First, there’s the historically-proven disproportionate focus on her appearance.

Clinton is frequently the target of insults about her looks, while more conventionally attractive candidates like Sarah Palin are deemed “the young, trophy running mate.” Really no winning here.

The look-policing continues when people tell Clinton to smile more...

...and also smile less.

There’s also a lot of obviously gendered language used against her.

Describing a woman in sexist terms is proven to reduce her credibility, and make her seem less likeable. Also, just try to think of a male version of the word “whore.”

Even seemingly gender-neutral critiques of her "likeability" have a sexist edge.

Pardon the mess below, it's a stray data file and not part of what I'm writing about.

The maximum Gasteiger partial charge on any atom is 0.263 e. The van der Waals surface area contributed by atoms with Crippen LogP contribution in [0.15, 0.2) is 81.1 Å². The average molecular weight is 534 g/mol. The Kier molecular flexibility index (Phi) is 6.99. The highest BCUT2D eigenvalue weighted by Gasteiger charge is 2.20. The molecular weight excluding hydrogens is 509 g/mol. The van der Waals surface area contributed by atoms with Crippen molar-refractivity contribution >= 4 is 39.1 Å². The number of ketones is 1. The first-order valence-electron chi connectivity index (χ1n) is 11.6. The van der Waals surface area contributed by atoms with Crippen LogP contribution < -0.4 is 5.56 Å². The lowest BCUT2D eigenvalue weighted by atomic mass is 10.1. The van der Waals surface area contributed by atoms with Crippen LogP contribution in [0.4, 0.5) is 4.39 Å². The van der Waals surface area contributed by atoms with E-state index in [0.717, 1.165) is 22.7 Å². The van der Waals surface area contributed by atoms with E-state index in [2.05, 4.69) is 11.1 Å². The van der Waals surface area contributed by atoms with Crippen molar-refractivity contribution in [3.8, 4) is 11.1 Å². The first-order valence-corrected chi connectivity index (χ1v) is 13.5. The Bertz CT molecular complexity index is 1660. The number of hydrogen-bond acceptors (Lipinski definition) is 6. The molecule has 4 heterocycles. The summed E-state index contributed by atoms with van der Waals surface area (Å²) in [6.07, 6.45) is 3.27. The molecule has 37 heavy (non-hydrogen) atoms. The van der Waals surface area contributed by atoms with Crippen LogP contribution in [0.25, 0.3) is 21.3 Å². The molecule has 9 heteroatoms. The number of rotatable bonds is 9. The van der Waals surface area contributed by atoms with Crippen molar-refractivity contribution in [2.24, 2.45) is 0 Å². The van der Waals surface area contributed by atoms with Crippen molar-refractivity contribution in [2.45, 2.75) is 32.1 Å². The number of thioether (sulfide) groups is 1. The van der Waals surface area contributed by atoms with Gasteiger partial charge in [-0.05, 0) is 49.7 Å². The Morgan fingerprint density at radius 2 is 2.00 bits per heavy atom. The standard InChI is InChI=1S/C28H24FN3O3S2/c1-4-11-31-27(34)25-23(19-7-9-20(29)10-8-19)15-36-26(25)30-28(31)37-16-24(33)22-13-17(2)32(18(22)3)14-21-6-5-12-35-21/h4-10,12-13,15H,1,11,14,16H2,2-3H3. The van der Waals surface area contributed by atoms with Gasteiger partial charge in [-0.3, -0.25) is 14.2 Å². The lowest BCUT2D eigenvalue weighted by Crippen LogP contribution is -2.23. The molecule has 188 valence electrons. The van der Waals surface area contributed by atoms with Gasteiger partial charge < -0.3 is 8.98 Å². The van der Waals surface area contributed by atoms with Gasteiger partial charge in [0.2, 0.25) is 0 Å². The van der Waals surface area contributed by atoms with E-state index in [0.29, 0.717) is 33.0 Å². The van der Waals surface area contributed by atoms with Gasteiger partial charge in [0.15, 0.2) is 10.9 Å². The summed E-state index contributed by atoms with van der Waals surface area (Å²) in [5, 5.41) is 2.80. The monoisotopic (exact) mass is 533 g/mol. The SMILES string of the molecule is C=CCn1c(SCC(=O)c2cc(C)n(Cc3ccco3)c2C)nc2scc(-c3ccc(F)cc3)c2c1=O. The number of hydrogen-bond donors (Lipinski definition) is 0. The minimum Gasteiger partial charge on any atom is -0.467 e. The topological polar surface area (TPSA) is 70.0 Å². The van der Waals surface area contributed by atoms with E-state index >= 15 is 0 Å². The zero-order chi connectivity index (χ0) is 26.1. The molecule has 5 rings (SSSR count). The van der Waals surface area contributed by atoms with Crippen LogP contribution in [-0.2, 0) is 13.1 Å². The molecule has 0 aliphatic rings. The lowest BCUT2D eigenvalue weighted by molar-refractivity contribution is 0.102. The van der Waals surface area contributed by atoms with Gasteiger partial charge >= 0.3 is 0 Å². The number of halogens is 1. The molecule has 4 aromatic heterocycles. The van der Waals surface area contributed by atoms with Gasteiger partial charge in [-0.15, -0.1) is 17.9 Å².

As Dana Milbank pointed out in The Washington Post, Clinton does double the work trying to come off as “likeable” while still counteracting the stereotype of women as weak.

“Men can be tough and warm at the same time — think Ronald Reagan,” Milbank wrote, “but for women, it’s a trade-off.”

In fact, Clinton detractors love to label her as “weak” by playing up her health concerns...

Yet criticize others for bringing up her Trump’s sniffles.

They also criticize her for being underprepared for debates...

...While simultaneously being over-prepared, too.

When all else fails, they go the easy route, and label her a crazy old lady.

Clinton is 68. Donald Trump is 70.

Seeing the double standard now?